T. Rebello, United States of America

Columbia University Psychiatry

Presenter Of 2 Presentations

Symposium: The Impact of COVID-19 on Mental Health and Mental Health Professionals: Two Large Longitudinal Studies (ID 134) No Topic Needed
Symposium: The Impact of COVID-19 on Mental Health and Mental Health Professionals: Two Large Longitudinal Studies (ID 134) No Topic Needed

S0093 - The Impact of COVID-19 on Clinical Practice and Well-being of Global Mental Health Professionals

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Pre-Recorded with Live Q&A
Date
Mon, 12.04.2021
Session Time
15:30 - 17:00
Room
Channel 4
Lecture Time
15:30 - 15:47

ABSTRACT

Abstract Body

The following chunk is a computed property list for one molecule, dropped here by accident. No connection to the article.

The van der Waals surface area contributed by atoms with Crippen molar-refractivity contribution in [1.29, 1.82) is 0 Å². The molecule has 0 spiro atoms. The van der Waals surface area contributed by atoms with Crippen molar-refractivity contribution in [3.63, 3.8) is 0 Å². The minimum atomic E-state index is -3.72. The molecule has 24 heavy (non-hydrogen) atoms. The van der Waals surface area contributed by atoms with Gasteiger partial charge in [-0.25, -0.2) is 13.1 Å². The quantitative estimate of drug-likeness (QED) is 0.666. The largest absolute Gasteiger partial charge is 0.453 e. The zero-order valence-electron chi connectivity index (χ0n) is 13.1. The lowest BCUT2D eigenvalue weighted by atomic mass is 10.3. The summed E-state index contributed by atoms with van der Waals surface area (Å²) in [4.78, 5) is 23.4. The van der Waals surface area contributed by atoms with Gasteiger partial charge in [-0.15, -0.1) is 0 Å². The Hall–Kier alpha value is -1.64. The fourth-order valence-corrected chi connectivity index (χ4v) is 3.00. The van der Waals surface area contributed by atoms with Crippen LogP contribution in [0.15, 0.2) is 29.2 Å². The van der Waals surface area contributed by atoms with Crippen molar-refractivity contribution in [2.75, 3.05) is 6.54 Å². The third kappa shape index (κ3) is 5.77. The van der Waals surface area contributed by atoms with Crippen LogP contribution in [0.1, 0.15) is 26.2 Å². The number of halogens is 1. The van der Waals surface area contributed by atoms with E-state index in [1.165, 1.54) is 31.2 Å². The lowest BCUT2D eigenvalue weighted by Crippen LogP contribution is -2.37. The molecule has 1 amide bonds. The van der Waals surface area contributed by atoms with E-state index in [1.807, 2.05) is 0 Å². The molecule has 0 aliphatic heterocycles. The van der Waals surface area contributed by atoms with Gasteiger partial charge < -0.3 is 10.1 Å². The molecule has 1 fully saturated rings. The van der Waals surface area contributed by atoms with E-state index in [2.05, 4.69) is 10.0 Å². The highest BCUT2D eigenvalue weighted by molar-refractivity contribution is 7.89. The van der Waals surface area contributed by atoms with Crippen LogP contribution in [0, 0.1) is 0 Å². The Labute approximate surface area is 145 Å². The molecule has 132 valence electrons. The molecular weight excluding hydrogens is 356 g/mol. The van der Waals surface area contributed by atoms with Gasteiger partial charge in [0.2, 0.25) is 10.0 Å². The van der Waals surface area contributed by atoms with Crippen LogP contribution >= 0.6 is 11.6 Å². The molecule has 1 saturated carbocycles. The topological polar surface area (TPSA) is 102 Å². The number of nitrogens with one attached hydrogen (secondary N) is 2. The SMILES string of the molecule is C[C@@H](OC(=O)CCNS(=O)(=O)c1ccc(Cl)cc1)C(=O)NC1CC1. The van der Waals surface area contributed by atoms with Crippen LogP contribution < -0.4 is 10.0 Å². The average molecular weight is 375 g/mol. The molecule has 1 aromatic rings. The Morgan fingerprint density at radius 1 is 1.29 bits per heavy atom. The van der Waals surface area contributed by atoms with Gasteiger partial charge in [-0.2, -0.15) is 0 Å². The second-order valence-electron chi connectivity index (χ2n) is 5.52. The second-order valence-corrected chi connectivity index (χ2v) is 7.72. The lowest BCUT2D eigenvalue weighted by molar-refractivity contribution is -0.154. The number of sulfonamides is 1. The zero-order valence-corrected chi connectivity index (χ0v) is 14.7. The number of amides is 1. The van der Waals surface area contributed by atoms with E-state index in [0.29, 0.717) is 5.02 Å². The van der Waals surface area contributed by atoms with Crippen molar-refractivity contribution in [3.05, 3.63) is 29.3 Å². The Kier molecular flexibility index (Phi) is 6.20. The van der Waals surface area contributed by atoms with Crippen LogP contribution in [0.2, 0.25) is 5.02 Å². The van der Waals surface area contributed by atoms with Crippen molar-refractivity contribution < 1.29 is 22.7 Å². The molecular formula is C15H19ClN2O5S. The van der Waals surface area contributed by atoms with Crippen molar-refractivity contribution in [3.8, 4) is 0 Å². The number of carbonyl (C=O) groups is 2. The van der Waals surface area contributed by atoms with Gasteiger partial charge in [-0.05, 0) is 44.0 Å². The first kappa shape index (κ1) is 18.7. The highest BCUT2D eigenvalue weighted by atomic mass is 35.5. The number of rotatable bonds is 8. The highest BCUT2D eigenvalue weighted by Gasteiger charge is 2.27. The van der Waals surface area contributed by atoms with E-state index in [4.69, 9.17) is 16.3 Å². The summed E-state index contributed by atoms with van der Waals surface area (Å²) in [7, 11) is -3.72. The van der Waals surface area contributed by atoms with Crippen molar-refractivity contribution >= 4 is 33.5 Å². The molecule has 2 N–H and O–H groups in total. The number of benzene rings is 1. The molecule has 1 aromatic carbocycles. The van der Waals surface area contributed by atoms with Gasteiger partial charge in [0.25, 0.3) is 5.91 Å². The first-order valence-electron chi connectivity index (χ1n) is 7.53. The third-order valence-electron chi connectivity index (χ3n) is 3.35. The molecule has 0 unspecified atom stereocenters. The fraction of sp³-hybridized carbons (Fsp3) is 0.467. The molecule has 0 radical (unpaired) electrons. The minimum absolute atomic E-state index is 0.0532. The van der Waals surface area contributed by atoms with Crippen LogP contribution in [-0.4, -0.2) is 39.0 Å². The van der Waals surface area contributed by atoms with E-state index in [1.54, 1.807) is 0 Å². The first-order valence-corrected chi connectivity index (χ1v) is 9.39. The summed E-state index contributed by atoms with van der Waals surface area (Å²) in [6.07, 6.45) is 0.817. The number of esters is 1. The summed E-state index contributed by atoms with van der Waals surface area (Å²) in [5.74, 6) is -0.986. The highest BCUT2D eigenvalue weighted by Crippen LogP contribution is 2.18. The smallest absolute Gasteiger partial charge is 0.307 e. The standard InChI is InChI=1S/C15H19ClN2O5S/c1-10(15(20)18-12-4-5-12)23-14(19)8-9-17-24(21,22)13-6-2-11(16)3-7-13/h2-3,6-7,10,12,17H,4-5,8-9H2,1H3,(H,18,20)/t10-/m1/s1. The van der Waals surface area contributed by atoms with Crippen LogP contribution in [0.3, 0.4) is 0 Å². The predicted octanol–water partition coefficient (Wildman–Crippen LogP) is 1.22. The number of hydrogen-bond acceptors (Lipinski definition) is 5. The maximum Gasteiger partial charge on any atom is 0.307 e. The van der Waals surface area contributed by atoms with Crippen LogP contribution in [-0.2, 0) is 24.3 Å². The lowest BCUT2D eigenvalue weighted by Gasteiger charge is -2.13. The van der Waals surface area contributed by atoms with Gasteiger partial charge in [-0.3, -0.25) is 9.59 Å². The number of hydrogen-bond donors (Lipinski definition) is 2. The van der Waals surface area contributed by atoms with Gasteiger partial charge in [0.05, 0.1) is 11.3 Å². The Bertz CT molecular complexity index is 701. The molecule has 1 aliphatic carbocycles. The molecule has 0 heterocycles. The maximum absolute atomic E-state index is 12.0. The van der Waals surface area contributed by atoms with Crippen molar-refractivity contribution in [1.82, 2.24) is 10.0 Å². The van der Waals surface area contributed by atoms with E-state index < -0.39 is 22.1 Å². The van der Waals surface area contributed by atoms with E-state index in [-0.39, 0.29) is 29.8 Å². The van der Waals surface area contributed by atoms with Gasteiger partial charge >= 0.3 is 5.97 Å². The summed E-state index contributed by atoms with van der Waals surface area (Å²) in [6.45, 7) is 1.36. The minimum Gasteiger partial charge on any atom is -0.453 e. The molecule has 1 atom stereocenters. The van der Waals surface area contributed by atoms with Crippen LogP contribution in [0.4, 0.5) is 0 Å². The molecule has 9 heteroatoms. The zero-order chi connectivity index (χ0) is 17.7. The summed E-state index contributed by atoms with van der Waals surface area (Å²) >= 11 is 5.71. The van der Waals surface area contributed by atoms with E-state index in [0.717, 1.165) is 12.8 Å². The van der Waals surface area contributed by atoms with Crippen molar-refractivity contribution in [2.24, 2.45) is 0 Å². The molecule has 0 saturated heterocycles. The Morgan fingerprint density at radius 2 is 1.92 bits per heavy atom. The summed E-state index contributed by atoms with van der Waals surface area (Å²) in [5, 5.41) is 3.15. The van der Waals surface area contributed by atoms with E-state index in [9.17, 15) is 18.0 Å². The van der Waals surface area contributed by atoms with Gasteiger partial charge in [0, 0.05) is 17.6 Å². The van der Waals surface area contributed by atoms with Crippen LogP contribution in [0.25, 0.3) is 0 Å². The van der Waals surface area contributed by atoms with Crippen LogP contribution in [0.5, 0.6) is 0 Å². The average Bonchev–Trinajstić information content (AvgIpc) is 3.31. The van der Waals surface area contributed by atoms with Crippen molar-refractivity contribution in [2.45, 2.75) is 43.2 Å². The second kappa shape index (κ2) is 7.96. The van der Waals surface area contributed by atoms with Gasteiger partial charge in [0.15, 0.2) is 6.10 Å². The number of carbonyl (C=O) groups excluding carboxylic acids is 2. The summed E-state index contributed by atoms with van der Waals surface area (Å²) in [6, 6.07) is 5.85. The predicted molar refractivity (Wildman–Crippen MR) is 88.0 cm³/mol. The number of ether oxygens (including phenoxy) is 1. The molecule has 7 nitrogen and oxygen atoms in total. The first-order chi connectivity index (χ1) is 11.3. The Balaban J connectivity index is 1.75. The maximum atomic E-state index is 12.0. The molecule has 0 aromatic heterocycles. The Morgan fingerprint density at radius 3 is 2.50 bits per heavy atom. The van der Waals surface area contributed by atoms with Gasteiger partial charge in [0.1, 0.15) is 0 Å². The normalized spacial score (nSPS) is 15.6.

Some of the most direct and brutal effects of the COVID-19 pandemic are experienced by health care professionals who are working in demanding environments while having to deal with their own fears of infection and mortality. To assess the impact of COVID-19 on the practice and well-being of global mental health professionals, we designed a three-part, longitudinal, internet-based study. Here we present data from part 1, implemented in June-July 2020 in six languages to members of WHO’s Global Clinical Practice Network composed of 15,500+ mental health practitioners. The study assessed COVID-19’s impact on: work circumstances; occupational well-being; use and transition to telehealth; and expectations, needs and recommendations. 2,505 mental health professionals from 126 countries responded to the study (47% psychiatrists). 93.7% of respondents were currently practicing and 70.9% continued to see patients in person. The impact on clinical workload varied in terms of direction and extent depending on type of service provided and country of practice. Most participants had started or increased their use of telehealth services, and we identified a need for training to support telehealth use. Overall, clinicians scored high on well-being indices. However, a subset scored above the cutoff for low well-being and reported a significant number of post-traumatic symptoms. Five factors affected work-related stress: fear of infection, severe COVID-related events, life disruption, lack of adequate protection and role disruption. Data from this study will provide information relevant for the design, development, and integration of mental health services in the continuing pandemic, and in similar future scenarios.

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